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18 Mar 1996 : Column WA83

Written Answers

Monday, 18th March 1996.

ODA Scholarships

Lord Lewis of Newnham asked Her Majesty's Government:

    How the recent reduction in funding for the Overseas Development Scholarships award will reduce the number of scholarships for new candidates which may be awarded in 1996 in comparison with those awarded in 1995, and whether there will be any change in the method of allocation used in 1996 in comparison with that used in 1995.

The Minister of State, Foreign and Commonwealth Office (Baroness Chalker of Wallasey): ODA will continue to provide substantial support in 1996-97 for scholarships and technical co-operation training under bilateral aid arrangements. The numbers of new awards are not available but are likely to show a small overall reduction from the totals funded in recent years.

Selection criteria and procedures remain unchanged.

Environment Council, 4th March

Lord Dixon-Smith asked Her Majesty's Government:

    What was the outcome of the Environment Council on 4th March 1996.

The Minister of State, Department of the Environment (Earl Ferrers): My right honourable friends the Secretary of State for the Environment and the Secretary of State for Wales represented the United Kingdom at the Environment Council in Brussels on 4th March.

The Council discussed the Commission's proposed amendment to the leghold traps regulation. In response to representations by the United Kingdom, the Commission was invited to produce a fixed timetable as soon as possible for concluding negotiations it is conducting with the fur-producer countries. The Council also accepted the proposal by my right honourable friend the Secretary of State for the Environment that the import ban on furs obtained from leghold traps should come into force on 1st January 1997 unless the Community's final attempt at a negotiated agreement with the producer states on the introduction of alternative humane traps succeeds.

Council Conclusions were agreed on the Commission's Communication on the wise use and conservation of wetlands. During an open debate on this, my right honourable friend the Secretary of State for Wales welcomed the conclusions and advised the Council of the

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extensive action taken by the United Kingdom to conserve wetlands which are already well protected by national and European legislation. My right honourable friend also provided the Council with a comprehensive report on the latest state of play in respect of the "Sea Empress" incident, particularly paying tribute to all those who had been involved in the clean up, and expressing the hope that the Commission would respond favourably to his request for financial assistance.

Council Conclusions were agreed on the forthcoming 1996 session of the United Nations Commission for Sustainable Development and on the Community Strategy for the protection of the ozone layer. My right honourable friend the Secretary of State for the Environment supported Common Positions which were agreed on the amendments to the Waste Shipments Regulation and on the Labelling of Dangerous Substances Directive (67/548). The Council also agreed a Community negotiating mandate for a protocol to the Barcelona Convention on the shipment of hazardous waste; and the Community negotiating mandate for an amendment to the Paris Commission to allow the use of hexachloroethane in certain limited circumstances.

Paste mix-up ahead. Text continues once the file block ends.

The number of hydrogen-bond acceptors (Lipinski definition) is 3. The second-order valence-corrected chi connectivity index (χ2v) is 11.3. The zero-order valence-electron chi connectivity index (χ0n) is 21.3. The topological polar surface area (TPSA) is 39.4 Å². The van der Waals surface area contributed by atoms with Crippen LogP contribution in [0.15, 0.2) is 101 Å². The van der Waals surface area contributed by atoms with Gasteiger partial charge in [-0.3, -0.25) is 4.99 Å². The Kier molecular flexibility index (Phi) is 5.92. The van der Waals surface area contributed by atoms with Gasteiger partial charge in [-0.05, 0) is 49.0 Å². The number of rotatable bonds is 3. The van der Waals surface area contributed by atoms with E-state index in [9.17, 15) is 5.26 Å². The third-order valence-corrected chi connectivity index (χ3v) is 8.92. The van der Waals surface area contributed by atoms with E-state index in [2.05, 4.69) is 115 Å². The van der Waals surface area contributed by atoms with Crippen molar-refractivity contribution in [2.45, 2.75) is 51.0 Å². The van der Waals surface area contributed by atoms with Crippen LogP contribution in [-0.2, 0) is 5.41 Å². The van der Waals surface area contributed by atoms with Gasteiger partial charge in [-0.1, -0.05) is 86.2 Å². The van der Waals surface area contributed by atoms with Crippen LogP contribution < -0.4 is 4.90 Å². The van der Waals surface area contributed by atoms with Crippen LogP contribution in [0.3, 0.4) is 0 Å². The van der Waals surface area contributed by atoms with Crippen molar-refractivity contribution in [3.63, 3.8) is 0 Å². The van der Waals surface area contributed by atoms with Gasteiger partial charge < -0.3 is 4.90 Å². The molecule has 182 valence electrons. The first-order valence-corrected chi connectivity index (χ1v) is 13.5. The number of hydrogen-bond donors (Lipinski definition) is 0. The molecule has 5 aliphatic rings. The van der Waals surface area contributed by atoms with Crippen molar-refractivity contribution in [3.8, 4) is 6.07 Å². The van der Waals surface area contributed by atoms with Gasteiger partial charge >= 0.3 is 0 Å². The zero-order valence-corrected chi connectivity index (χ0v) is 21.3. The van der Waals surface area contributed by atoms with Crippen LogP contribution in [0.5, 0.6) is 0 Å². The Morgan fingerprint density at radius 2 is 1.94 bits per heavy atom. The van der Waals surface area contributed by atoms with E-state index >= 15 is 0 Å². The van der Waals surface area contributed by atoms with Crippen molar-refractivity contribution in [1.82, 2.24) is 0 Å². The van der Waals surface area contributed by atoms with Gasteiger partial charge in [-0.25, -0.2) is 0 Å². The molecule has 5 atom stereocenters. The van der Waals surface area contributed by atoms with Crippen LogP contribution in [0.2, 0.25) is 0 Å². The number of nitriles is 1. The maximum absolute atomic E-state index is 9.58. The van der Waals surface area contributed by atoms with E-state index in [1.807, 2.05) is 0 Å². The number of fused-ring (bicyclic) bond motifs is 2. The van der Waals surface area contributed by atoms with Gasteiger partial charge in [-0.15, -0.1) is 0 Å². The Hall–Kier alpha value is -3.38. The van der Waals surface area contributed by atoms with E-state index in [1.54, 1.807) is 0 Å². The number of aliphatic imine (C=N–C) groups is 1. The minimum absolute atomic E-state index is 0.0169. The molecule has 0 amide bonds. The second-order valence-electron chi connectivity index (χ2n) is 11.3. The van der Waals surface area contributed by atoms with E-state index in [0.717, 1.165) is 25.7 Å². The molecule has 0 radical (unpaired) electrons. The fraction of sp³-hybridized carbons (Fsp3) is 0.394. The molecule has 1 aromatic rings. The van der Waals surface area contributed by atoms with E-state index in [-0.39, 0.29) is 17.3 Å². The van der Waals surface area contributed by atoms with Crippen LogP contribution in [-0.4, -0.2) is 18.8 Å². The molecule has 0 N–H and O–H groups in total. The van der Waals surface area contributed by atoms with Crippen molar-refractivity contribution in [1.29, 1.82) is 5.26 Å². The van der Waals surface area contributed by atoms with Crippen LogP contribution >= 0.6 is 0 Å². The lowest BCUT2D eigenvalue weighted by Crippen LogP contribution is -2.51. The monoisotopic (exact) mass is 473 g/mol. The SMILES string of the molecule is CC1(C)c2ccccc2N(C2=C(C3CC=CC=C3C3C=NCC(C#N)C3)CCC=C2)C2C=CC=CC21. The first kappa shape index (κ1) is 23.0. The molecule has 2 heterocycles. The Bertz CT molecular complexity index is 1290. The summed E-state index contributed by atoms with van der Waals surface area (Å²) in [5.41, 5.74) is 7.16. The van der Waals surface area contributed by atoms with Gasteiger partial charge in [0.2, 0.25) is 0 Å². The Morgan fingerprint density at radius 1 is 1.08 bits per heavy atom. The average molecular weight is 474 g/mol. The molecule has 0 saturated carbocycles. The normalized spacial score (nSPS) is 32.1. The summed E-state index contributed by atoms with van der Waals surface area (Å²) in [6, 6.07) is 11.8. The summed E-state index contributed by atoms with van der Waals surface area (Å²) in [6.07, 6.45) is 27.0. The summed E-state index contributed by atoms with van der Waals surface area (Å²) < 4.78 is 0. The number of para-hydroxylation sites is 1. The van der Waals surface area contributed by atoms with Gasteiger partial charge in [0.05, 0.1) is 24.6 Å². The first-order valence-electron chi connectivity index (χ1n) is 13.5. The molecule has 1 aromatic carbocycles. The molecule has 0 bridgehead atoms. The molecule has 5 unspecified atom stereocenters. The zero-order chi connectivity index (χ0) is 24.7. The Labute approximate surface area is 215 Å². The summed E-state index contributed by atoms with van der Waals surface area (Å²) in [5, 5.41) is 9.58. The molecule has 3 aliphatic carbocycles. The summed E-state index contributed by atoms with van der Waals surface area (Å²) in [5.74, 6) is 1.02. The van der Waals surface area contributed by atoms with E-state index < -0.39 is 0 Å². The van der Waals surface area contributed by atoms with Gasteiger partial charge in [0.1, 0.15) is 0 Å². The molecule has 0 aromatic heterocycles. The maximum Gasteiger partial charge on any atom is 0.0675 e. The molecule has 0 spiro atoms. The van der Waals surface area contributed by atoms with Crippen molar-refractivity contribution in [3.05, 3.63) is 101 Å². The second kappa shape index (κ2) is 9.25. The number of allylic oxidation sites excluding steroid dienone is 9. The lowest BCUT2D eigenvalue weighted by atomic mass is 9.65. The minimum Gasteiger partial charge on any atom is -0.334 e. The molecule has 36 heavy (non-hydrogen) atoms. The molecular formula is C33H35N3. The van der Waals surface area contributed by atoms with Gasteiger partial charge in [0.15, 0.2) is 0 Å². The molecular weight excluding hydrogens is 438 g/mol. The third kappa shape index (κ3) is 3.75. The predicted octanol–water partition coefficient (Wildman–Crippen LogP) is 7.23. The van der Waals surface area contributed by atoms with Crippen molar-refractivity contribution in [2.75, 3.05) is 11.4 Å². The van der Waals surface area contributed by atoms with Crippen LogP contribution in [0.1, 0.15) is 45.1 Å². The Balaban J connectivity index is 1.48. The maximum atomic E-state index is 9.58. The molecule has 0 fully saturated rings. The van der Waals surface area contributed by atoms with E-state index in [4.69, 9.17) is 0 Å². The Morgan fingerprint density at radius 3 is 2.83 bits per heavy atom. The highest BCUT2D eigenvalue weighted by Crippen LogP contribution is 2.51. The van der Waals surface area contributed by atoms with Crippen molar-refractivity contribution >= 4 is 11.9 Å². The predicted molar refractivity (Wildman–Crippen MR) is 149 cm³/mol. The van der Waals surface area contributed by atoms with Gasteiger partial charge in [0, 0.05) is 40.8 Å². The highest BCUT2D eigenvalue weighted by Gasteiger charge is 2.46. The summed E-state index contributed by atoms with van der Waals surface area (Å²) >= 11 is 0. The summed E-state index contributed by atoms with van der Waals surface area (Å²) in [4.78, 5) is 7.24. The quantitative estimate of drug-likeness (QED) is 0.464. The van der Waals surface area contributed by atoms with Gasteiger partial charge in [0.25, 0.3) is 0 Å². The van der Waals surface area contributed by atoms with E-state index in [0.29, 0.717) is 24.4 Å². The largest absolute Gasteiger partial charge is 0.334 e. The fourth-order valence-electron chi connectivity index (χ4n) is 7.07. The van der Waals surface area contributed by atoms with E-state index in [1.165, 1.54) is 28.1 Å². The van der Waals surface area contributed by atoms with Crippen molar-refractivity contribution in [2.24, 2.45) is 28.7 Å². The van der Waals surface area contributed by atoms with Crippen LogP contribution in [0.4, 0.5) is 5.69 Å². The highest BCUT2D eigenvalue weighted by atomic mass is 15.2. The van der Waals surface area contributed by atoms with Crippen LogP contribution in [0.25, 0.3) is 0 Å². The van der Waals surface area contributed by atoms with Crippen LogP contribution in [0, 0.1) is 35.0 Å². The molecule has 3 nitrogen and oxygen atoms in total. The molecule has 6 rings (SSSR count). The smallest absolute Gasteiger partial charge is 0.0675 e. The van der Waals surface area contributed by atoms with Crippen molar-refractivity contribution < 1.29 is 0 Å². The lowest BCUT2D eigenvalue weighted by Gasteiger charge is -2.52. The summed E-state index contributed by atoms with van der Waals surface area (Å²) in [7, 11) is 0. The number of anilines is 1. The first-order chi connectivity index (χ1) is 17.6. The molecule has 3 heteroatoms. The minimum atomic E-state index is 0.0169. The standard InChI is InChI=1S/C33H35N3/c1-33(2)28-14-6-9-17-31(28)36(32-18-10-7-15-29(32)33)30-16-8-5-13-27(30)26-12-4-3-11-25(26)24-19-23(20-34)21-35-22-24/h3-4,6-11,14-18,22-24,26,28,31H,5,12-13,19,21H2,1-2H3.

The Council discussed the annexes to the proposed Biocides Directive and, for the first time, considered the Commission proposal to control emissions from off-road vehicles and the Commission Communication on CO2 emissions from cars. These will all be discussed further at the June Environment Council. There were brief presentations from the Commission on the recently published Communication on EC Water Policy and on the review of the Fifth Action programme.

My right honourable friend also attended a joint meeting with Environment Ministers of Central and Eastern Europe as part of the structured dialogue process. This showed continued enthusiasm for the Environment for Europe process and indicated that most of the central and eastern countries were making good progress on the approximation of EC environmental legislation.


The Countess of Mar asked Her Majesty's Government:

    Whether they have any reports of suspected adverse reactions to glyphosate either on its own or in combination with other chemicals.

Earl Ferrers: Incidents where ill health is alleged to have been caused by exposure to pesticides, including those containing glyphosate, should be notified to the Health and Safety Executive (HSE). In the past five years HSE investigated 25 such incidents, affecting 36 people, in which glyphosate was one of the active ingredients. For two of these incidents, affecting three people, HSE's Pesticide Incidents Appraisal Panel assessed that the reported pesticide exposure was likely to be the cause of the reported ill health.

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Private Sector Housing Renovation: Specified Capital Grant

Lord Williams of Elvel asked Her Majesty's Government:

    How many local authorities have claimed Specified Capital Grant ("SCG") for private sector renovation in excess of the figure identified for that purpose in their Housing Investment Programme allocation for 1995-96; and what is the total value of such additional SCG claimed.